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Surface tensions for edgy Hewitt (still not happy with AO surface)

nobama
01-15-2006, 12:41 PM
Surface tensions for edgy Hewitt (http://foxsports.news.com.au/story/0,8659,17831579-5002324,00.html)
By Chip Le Grand
January 16, 2006

FOR the second year running, Lleyton Hewitt will begin his Australian Open campaign at loggerheads with tournament organisers over the slowness of the Rebound Ace courts at Melbourne Park.

Hewitt said his management had held several discussions with tournament director Paul McNamee about the speed of the surface and he was disappointed to find the courts playing at much the same pace as they were 12 months ago.

In the first week of last year's tournament, the Hewitt camp referred to the hardcourt surface as "green clay" in derisive reference to its slow, high bounce, and lamented the opportunities it gave European and South American players at the expense of local hopes.

Yesterday, he echoed the perennial complaint that Rebound Ace was unforgiving on injuries.

"It is something very similar to last year," Hewitt said. "There is no doubt in my mind that it is not the greatest surface for injuries either. I think it causes a lot of friction on your body.

"Definitely after my hip injury last year in Sydney, it didn't get any better over the two weeks playing tough matches on this surface here in Melbourne.

"We've had a few chats and got nowhere," he said of the discussions with McNamee. "I feel like I've done a lot of right stuff for tennis in Australia and it is disappointing. But there is no point whingeing about it. I've got to go out there and compete. This is my national title."

Hewitt also declined to commit publicly to Australia's Davis Cup campaign starting in Switzerland next month. Hewitt has been a tireless Davis Cup performer throughout his career but refused to say whether he would play against the Swiss.

"I haven't even thought about the Davis Cup yet," he said in response to a question by a Swiss journalist. "Too much on my mind at the moment."

Hewitt's Davis Cup comments may well prove to be nothing more than a throwaway line or gamesmanship with Roger Federer, who is yet to commit to the Swiss cause. It is understood that Hewitt has made a private commitment to Australia captain John Fitzgerald and booked his flight to Geneva.

But his renewed attack on the Melbourne Park courts came as a surprise to McNamee, who had believed his surface squabbles with Australia's best player were a thing of the past.

To bring the speed of Rod Laver Arena in line with outside courts, the Australian Open has this season resurfaced its centre court one week earlier and kept the court exposed to the elements. The tournament has also changed its ball supplier, which is expected to speed up play.

"The balls are a bit quicker," McNamee said. "Everybody is saying that and obviously we tried to make sure, by getting the court resurfaced earlier, that everything possible was being done to get as much play as we could on it before the tournament.

"We did everything we could to make sure the conditions were going to be the same as the outside court. It is an imperfect science but we have tried everything to do that."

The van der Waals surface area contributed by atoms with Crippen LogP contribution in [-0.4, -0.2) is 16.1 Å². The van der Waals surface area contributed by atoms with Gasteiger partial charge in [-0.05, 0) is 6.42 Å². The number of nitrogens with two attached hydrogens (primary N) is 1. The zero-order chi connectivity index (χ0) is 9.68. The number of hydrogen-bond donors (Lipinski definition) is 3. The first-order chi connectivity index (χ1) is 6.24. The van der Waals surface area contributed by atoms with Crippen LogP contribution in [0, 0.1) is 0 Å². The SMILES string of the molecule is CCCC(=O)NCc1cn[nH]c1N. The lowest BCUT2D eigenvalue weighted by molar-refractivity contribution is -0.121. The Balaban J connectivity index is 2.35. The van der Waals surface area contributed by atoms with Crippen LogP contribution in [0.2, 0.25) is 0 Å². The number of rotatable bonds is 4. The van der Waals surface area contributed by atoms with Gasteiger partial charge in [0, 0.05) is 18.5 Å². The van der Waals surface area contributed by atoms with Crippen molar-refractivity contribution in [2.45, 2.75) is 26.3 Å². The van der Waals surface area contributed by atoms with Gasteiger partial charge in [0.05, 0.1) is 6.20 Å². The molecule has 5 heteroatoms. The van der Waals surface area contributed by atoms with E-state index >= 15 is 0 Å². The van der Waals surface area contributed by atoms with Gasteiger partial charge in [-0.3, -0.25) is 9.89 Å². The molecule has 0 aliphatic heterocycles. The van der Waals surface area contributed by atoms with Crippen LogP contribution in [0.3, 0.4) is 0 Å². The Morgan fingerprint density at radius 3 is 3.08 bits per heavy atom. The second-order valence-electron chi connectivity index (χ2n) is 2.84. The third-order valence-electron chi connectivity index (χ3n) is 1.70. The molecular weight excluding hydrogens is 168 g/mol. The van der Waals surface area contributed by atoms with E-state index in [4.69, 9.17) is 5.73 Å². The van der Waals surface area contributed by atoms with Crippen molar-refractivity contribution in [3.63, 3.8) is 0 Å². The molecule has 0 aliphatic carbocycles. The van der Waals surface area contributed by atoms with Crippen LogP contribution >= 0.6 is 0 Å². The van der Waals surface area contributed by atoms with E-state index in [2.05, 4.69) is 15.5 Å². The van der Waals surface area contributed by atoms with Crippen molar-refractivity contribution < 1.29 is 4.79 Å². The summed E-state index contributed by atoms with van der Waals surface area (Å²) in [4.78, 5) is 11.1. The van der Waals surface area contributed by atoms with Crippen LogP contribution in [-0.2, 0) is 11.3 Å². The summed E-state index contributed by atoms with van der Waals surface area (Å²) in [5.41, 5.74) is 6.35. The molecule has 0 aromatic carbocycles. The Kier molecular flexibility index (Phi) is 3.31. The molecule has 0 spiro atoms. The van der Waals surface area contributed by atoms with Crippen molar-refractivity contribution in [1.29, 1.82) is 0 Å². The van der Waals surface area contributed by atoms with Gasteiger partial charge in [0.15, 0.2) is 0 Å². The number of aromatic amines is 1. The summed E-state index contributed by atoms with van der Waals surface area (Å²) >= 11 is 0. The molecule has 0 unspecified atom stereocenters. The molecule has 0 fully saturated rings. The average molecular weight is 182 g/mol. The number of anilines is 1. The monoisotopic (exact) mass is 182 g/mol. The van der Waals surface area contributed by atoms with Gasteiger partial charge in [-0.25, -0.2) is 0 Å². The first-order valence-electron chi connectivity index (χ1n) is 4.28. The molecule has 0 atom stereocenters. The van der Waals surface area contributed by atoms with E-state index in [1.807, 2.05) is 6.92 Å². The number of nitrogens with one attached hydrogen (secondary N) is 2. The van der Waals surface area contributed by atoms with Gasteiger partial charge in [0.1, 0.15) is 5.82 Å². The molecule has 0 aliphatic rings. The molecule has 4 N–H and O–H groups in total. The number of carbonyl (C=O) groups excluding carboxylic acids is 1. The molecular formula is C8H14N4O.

McNamee said the issue was not a personal one with Hewitt, who this week requested and received a Tuesday start for his first-round match against the Czech Republic's Robin Vik. He said the success of last year's men's competition, when the four top-seeded players contested the two semi-finals, had convinced the tournament organisers to retain the same court conditions.

McNamee dismissed Hewitt's concerns about injury rates on Rebound Ace.

"A Grand Slam has to pick a surface that it believes is in the best interests of the tournament," McNamee said.

"That means we don't want to replicate the conditions at another Grand Slam. Each of the Grand Slams is different, so if player A would prefer US Open speed or Miami speed exactly, then that is not in the best interests of the Australian Open.

"Hardcourts are a little tougher on the body, we know that. But it is the most favoured surface around the world.

"There are injuries, but the injuries at this tournament haven't been from people playing on Rebound Ace. They are people who are not here."

Horatio Caine
01-15-2006, 12:42 PM
Shouldn't he be less happy with his draw and his fitness? :tape:

stebs
01-15-2006, 01:10 PM
A tournament shouldn't change its surface because of one player. When Wimbledon was slowed down Henman siad it hurt hhis chances sure but he didnt go complaining about it. Why should it be fitted to Hewitts needs? just because he is homegrown from Australia doesnt mean he is the tournament.

nobama
01-15-2006, 01:18 PM
Well it appears they haven't. Although the did grant his request to start on Tuesday.

Lleytonisthebest
01-15-2006, 01:37 PM
he should be worried of his fitness and tennis not about the surface

Jimnik
01-15-2006, 01:45 PM
The Australian Open surface is perfect for providing the best and most entertaining tennis in the world. I hope they never change.

madmanfool
01-15-2006, 01:55 PM
Why does he want to start on tuesday?

amierin
01-15-2006, 02:07 PM
Why should he get to pick the day he starts? If that was the case everyone should be allowed to pick and choose what day they start. I've never heard of this before. Is this normal? I've never heard of this being done before.
And all the other whining he's doing? Excuses, excuses.

I guess he won't be happy until he gets a bye right to the Final. :rolleyes:

cartmancop
01-15-2006, 03:01 PM
Surely he doesn't expect them to change the surface b/c he is displeased. That's not the only thing keeping him from winning the AO :rolleyes: Does he think he will stand a chance against Federer at his best on a faster surface? I don't remember other top players demanding that their home slams' surfaces be tailored to their needs...

athie
01-15-2006, 03:06 PM
aww baby spit his dummy out huh? This guy will whine about anything given the chance :lol:

Deboogle!.
01-15-2006, 03:09 PM